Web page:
Oil prices surged on Wednesday after Iran fired rockets at military bases in Iraq hosting United States forces, raising the prospect of a regional conflagration that could disrupt oil supplies. Stocks fell sharply.
Brent crude futures soared $1.83, or 2.7 percent, to $70.10 by about 01:48 GMT, after earlier rising to $71.75, the highest since mid-September 2019.
West Texas Intermediate crude futures climbed nearly $2, or almost 3 percent, to $64.30 a barrel. It earlier reached a high of $65.85, the most since late April last year.
Iran launched an attack on US-led forces in Iraq, the US military said on Tuesday, adding that Tehran fired more than a dozen rockets from Iranian territory against at least two Iraqi military bases hosting US-led coalition personnel.
The attacks follow the US killing of Iranian military commander Qassem Soleimani in Iraq last week. Iran had promised a severe response.
“We’ve moved on from how Iran will respond to now anticipating the US 52-pronged response as the US military forces in the region are in a heightened state of alert while likely preparing for war,” said Stephen Innes, strategist at AxiTrader. “It’s not going to be pretty today.”
The price of gold also shot higher, rising 1.91 percent on the spot market to $1,603.93 per ounce ($30,161.88 per gramme) as investors rushed to safe-haven investments.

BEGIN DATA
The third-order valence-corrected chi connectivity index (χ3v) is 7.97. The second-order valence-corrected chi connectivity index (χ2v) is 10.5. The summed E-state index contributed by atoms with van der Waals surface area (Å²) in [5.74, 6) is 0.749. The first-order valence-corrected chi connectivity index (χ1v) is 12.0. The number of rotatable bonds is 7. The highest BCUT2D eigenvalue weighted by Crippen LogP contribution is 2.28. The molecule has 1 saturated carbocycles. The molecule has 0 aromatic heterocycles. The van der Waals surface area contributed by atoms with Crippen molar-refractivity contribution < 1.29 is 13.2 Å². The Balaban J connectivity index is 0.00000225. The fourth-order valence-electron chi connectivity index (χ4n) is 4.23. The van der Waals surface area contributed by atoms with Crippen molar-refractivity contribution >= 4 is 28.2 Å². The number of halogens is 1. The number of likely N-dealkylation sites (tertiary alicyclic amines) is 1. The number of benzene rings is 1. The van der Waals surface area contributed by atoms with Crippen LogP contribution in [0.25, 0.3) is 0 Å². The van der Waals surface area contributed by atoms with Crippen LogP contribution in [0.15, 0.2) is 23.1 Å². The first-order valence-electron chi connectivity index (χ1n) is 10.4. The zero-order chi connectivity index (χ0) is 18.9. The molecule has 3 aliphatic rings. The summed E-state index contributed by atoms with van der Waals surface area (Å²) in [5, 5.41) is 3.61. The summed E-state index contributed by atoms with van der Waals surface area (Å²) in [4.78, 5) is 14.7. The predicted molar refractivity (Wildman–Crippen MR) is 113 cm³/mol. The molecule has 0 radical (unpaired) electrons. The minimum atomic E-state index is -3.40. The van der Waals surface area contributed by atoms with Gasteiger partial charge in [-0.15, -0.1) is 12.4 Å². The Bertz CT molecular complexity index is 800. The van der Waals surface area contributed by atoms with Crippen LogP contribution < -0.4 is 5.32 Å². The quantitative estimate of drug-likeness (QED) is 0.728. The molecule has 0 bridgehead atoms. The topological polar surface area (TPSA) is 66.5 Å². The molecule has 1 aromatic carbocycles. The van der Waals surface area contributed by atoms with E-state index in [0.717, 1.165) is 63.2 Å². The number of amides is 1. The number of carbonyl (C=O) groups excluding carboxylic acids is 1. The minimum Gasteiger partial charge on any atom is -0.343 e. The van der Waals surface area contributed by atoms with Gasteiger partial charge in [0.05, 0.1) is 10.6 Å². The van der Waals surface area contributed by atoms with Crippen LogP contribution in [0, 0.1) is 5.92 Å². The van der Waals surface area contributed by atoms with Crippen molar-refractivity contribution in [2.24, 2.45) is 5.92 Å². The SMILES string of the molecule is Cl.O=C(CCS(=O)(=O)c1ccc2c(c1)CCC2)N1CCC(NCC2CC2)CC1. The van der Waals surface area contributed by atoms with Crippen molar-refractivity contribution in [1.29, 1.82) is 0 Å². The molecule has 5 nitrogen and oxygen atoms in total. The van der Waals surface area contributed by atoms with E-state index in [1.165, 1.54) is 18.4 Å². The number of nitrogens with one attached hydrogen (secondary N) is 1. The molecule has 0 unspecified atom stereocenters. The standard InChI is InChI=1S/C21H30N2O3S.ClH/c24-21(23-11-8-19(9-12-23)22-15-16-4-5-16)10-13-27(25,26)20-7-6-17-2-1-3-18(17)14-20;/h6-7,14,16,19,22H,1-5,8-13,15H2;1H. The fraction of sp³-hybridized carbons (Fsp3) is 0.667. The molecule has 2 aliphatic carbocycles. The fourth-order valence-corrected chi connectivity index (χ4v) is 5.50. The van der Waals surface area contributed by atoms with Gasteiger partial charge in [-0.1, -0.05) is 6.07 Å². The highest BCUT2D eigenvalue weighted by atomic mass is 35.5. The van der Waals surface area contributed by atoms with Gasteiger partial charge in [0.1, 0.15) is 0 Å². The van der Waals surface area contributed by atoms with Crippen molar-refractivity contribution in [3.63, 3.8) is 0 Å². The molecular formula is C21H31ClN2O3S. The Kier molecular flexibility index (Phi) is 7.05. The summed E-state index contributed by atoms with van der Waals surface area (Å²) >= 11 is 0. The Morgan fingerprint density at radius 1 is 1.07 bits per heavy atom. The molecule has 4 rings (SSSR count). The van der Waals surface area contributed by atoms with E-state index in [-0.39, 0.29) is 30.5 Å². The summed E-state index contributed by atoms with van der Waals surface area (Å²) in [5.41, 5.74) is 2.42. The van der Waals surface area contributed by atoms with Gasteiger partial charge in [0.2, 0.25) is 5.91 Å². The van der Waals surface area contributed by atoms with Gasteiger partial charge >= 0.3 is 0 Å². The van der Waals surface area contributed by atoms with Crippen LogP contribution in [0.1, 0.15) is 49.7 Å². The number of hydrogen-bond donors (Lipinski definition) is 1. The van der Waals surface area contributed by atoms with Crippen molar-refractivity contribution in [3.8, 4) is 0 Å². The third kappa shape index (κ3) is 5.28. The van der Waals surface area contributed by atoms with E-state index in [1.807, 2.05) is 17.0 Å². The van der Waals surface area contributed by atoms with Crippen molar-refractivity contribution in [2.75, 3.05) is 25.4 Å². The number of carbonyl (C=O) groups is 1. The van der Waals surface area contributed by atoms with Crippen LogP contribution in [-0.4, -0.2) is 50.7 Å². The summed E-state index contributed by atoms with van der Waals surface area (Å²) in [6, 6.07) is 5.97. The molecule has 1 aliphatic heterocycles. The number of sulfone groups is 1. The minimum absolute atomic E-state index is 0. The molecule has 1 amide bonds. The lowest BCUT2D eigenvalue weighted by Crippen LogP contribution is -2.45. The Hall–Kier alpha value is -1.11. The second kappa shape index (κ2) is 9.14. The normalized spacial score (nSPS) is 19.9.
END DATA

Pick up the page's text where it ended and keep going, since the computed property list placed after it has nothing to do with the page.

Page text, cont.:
Meanwhile, Asian shares and US treasury yields plunged on Wednesday as investors’ fears were renewed that military action between Iran and the US could escalate.
In Asian morning trade, MSCI’s broadest index of Asia-Pacific shares outside Japan shed 1 percent. Japan’s Nikkei dropped 2.5 percent and Australian shares fell 1 percent.
China’s blue-chip CSI300 index began the day down 0.56 percent.
“It’s a very classic risk off” market response, said Rob Carnell, Asia-Pacific chief economist at ING in Singapore.
“This is the Iranian response to the killing of Soleimani. We now have to see what the US response to the Iranian response is. This looks as if it could escalate,” he said.
The sharp sell-off in riskier assets, which includes stocks, was accompanied by steep drops in US Treasury yields as investors flocked to safety. Benchmark 10-year Treasury notes yielded 1.7188 percent, down more than 10 basis points from a US close of 1.825 percent on Tuesday.
“If you see US treasuries rallying a bit this morning, expect them to rally quite a bit further should there be a forceful response from the US, which I’d imagine there would be … from a market perspective I think this one could run and run,” Carnell said.
The US dollar also plunged against the yen, with the Japanese currency touching its strongest point against the greenback since October. The US currency was last down 0.69 percent against the yen at 107.67.
The euro gained 0.1 percent on the day to $1.1161.